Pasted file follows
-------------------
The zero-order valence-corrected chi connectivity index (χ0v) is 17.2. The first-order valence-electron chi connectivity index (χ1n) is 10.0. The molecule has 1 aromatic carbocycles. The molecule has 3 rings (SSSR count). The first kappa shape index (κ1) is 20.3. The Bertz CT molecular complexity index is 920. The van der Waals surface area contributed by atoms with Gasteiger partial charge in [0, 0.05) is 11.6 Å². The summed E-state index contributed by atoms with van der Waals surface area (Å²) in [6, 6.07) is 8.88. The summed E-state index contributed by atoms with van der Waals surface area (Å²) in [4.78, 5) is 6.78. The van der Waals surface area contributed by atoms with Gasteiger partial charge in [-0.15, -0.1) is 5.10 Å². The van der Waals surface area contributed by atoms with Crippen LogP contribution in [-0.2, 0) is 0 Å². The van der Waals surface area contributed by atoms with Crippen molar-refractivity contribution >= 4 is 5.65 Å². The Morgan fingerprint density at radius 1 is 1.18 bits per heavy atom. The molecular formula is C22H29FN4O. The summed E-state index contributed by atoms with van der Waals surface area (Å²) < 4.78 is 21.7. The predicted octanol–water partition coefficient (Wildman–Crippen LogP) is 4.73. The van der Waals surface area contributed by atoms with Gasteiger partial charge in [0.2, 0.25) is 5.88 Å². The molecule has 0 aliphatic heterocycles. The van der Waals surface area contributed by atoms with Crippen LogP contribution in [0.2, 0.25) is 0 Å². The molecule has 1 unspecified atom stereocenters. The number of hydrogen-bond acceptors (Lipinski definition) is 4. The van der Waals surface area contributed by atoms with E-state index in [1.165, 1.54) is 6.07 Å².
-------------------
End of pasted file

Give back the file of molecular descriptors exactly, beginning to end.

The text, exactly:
The zero-order valence-corrected chi connectivity index (χ0v) is 17.2. The first-order valence-electron chi connectivity index (χ1n) is 10.0. The molecule has 1 aromatic carbocycles. The molecule has 3 rings (SSSR count). The first kappa shape index (κ1) is 20.3. The Bertz CT molecular complexity index is 920. The van der Waals surface area contributed by atoms with Gasteiger partial charge in [0, 0.05) is 11.6 Å². The summed E-state index contributed by atoms with van der Waals surface area (Å²) in [6, 6.07) is 8.88. The summed E-state index contributed by atoms with van der Waals surface area (Å²) in [4.78, 5) is 6.78. The van der Waals surface area contributed by atoms with Gasteiger partial charge in [-0.15, -0.1) is 5.10 Å². The van der Waals surface area contributed by atoms with Crippen LogP contribution in [-0.2, 0) is 0 Å². The van der Waals surface area contributed by atoms with Crippen molar-refractivity contribution >= 4 is 5.65 Å². The Morgan fingerprint density at radius 1 is 1.18 bits per heavy atom. The molecular formula is C22H29FN4O. The summed E-state index contributed by atoms with van der Waals surface area (Å²) < 4.78 is 21.7. The predicted octanol–water partition coefficient (Wildman–Crippen LogP) is 4.73. The van der Waals surface area contributed by atoms with Gasteiger partial charge in [0.2, 0.25) is 5.88 Å². The molecule has 0 aliphatic heterocycles. The van der Waals surface area contributed by atoms with Crippen LogP contribution in [0.2, 0.25) is 0 Å². The molecule has 1 unspecified atom stereocenters. The number of hydrogen-bond acceptors (Lipinski definition) is 4. The van der Waals surface area contributed by atoms with E-state index in [1.165, 1.54) is 6.07 Å².